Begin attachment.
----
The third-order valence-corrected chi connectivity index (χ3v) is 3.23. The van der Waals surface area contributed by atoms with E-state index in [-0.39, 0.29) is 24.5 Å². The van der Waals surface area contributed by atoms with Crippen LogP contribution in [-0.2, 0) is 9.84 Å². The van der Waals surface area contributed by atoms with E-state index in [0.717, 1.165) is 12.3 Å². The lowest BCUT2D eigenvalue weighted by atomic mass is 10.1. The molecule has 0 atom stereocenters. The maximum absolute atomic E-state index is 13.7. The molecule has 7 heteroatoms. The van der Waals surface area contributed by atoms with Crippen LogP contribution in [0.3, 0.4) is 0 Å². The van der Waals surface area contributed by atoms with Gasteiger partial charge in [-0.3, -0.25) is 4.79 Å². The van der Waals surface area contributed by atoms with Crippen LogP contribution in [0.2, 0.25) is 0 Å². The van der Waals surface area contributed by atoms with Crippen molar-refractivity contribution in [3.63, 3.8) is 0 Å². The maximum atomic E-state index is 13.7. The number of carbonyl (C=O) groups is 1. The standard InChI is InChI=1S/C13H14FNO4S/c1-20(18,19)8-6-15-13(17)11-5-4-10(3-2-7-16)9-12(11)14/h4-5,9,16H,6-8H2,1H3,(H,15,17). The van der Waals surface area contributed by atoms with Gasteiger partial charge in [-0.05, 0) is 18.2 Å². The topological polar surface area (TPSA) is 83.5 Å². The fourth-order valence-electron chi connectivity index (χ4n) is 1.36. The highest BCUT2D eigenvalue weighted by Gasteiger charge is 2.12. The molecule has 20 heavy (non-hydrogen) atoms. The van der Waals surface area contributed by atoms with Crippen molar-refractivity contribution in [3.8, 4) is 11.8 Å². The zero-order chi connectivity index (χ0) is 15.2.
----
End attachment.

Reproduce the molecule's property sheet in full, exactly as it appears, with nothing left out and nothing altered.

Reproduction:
The third-order valence-corrected chi connectivity index (χ3v) is 3.23. The van der Waals surface area contributed by atoms with E-state index in [-0.39, 0.29) is 24.5 Å². The van der Waals surface area contributed by atoms with Crippen LogP contribution in [-0.2, 0) is 9.84 Å². The van der Waals surface area contributed by atoms with E-state index in [0.717, 1.165) is 12.3 Å². The lowest BCUT2D eigenvalue weighted by atomic mass is 10.1. The molecule has 0 atom stereocenters. The maximum absolute atomic E-state index is 13.7. The molecule has 7 heteroatoms. The van der Waals surface area contributed by atoms with Crippen LogP contribution in [0.3, 0.4) is 0 Å². The van der Waals surface area contributed by atoms with Gasteiger partial charge in [-0.3, -0.25) is 4.79 Å². The van der Waals surface area contributed by atoms with Crippen LogP contribution in [0.2, 0.25) is 0 Å². The van der Waals surface area contributed by atoms with Crippen molar-refractivity contribution in [3.63, 3.8) is 0 Å². The maximum atomic E-state index is 13.7. The number of carbonyl (C=O) groups is 1. The standard InChI is InChI=1S/C13H14FNO4S/c1-20(18,19)8-6-15-13(17)11-5-4-10(3-2-7-16)9-12(11)14/h4-5,9,16H,6-8H2,1H3,(H,15,17). The van der Waals surface area contributed by atoms with Gasteiger partial charge in [-0.05, 0) is 18.2 Å². The topological polar surface area (TPSA) is 83.5 Å². The fourth-order valence-electron chi connectivity index (χ4n) is 1.36. The highest BCUT2D eigenvalue weighted by Gasteiger charge is 2.12. The molecule has 20 heavy (non-hydrogen) atoms. The van der Waals surface area contributed by atoms with Crippen molar-refractivity contribution in [3.8, 4) is 11.8 Å². The zero-order chi connectivity index (χ0) is 15.2.